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Read cover to cover yesterday, into the evening and small hours. I’m now onto the second read, with various notes to add, references to pursue and further research to undertake.
Yet to be published, I’ll give detials in due course of how to get your hands on a copy.
Why read ‘A Life Remembered’ ?
It’s a fascinating life story from surving the Warsaw Uprising as a teenager to achieving as an Academic and educator in England, Scotland then at various leading universities around the world while pursing various interests and causes with passion and dogged determination. A life lesson? I think so.
If the thought put in lessons such as this could be applied to the national curricullum would more be remembered? Walking around Newhaven Fort I’d like to see GCSE, A’ Level and even graduate’trails’ set to help lodge in a student’s minds some of the events and facts they require.
I’d like to seethe develoment of augmentedreality so that dead exhibits could come to life. I’d like to see a number of ker War movies played on a loop too.
There are many great war movies, ‘Enemy at the Gates’ is one.
The 56 year Jean Jaures, the Socialist leader in France, was an enthusiastic, educated and informed voice in 1914 Europe. He wanted to finding a peaceful settlement between European powers after the assassination of Archduke Franz Ferdinand in Sarajevo. His arguments however went counter to the mood of late July 1914 as Austria, Germany and Russia and the Serbs mobilised for war.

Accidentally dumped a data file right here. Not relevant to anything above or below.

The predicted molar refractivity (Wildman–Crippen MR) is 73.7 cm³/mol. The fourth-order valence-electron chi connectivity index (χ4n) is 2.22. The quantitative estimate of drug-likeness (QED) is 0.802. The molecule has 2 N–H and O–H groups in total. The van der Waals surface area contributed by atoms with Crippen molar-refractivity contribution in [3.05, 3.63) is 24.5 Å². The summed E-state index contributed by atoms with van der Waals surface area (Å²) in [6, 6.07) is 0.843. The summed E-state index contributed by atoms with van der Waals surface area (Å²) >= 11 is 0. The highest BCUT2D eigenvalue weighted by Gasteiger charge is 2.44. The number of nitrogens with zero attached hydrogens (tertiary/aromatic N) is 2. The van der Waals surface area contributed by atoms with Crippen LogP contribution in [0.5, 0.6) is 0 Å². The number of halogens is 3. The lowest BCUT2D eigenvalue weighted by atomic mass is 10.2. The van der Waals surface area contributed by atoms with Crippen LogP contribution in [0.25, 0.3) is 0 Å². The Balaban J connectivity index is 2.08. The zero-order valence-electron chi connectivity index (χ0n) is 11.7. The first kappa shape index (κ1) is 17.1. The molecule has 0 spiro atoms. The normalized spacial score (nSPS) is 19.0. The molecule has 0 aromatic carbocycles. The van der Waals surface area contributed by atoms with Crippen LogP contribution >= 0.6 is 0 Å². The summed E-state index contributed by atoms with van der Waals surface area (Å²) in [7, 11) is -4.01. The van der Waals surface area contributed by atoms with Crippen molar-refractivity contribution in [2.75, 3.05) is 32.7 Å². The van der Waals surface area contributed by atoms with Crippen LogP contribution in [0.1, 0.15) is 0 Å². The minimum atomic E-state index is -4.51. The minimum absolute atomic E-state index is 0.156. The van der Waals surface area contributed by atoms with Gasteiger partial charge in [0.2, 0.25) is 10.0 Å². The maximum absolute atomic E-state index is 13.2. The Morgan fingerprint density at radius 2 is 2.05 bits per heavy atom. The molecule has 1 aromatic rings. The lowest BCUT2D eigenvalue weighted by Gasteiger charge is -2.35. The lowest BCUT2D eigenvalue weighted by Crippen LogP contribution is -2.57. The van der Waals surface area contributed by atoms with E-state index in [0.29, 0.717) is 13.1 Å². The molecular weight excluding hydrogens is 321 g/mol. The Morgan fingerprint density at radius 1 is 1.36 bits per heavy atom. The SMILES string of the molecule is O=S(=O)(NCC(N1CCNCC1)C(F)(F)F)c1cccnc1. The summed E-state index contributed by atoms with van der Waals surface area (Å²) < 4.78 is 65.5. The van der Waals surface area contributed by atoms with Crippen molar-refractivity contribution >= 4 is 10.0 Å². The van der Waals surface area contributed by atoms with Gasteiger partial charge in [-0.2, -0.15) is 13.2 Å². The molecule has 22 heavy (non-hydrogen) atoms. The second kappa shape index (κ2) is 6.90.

Jean Jaures was teaching philosophy at the University of Toulouse when in 1892 he had supported the miners of Carmaux when they went on strike over the dismissal of their leader, Jean Baptiste Calvignac. Jaurès’ campaigning forced the government to intervene and reinstate Calvignac’s. The following year Jaurès stood for election and became deputy of Carmaux in the Midi-Pyrenees, a seat he lost in 1898 largely as a consequence of his staunch support to overturn of the false accusations against Captain Alfred Dreyfus, who had been falsely accused of spying for Germany. During his time out of government Jaurés completed the mammoth ‘Socialist History of the French Revolution’.
As leader of the Socialist Party, Jean Jaures became a figure of hate of a radical and probably unhinged nationalist Raoul Villain, a 29 year old studying archaeology in Paris and a member of the League of Young Friends of Alsace-Lorraine.
Villain bought a revolver and stalked the socialist leader keeping tabs on his every movement in a pocket-book.
At around 9.40pm on Friday, July 31st Villain approached Le Cafe du Croissant at the corner of Rue Monmarte and Rue du Croissant in Paris. Jaures was discussing with colleagues how to make an appeal to the US President Woodrow Wilson when Villain saw him sitting in a bay window. Villain raised the revolver and shot Jaures twice in the head.
- Jean Jaures: “We are inclined to neglect the search for the real meaning of life” (lifeondoverbeach.wordpress.com)